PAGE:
Virtually every public policy has causes and consequences beyond those that are immediately visible or intended. This is true of criminal law policies that use algorithmic predictions of flight before trial; environmental policies involving greenhouse gas emissions and conventional pollutants; and social and health policies that address homelessness, institutional racism, and the distribution of Covid vaccines, to name just a few examples. The causes of the problems that these policies seek to address are complex. Social and environmental policies often fail and sometimes have unintended adverse consequences.
“Systems thinking” is a framework that describes the web of associations in which such policies reside, with the goals of understanding the multiple causes of problems and designing policies that lead to stable, positive changes. Systems thinking and how to engage in systems change are core skills for policy makers.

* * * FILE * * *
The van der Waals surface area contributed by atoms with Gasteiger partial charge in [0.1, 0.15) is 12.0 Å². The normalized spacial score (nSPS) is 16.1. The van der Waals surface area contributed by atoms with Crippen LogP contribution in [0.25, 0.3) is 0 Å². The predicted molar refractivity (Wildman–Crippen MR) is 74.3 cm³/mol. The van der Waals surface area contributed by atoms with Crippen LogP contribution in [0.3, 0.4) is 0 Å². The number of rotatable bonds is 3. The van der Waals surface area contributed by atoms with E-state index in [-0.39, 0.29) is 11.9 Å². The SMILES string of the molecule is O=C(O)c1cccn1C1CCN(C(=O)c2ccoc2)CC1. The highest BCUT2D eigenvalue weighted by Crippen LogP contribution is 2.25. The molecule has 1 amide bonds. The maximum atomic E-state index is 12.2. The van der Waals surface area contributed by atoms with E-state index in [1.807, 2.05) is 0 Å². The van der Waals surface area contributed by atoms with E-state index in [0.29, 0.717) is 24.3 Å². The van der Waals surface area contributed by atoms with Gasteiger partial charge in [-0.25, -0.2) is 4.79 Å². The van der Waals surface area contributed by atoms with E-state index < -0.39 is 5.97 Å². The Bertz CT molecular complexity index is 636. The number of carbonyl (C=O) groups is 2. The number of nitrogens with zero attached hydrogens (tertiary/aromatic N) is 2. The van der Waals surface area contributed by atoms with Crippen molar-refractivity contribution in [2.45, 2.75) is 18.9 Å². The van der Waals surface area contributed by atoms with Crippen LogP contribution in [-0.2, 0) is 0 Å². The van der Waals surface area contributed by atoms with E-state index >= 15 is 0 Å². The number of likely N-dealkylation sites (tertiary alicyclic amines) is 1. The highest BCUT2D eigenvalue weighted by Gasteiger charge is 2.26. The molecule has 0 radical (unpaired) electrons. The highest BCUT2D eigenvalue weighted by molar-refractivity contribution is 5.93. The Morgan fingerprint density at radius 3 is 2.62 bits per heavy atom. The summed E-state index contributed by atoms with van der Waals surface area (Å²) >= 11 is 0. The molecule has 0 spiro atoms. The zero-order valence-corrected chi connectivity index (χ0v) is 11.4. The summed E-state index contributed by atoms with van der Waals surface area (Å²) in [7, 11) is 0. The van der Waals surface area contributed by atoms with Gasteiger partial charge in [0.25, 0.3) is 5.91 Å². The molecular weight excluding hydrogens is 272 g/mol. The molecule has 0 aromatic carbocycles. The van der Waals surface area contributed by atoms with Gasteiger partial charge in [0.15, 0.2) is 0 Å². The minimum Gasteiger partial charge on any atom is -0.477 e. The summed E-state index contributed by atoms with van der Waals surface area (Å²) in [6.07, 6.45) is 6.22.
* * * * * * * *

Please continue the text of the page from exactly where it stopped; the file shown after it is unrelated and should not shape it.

The goal of this Policy Lab is to create an online course that illustrates the main concepts of systems thinking (including stocks and flows, balancing and reinforcing loops, and systems archetypes) and systems change using real-world case studies. In the process, students in the Policy Lab will themselves acquire an understanding of these concepts and learn how to use the web-based systems mapping tool, Kumu.
While there are no prerequisites for enrollment in the Policy Lab, students, whether or not in the Law School, with knowledge or strong interests in legal, environmental, social, and health policies are welcomed.
Client: Stanford Law School
Deliverables: Research memos, final proposal for course design, oral briefing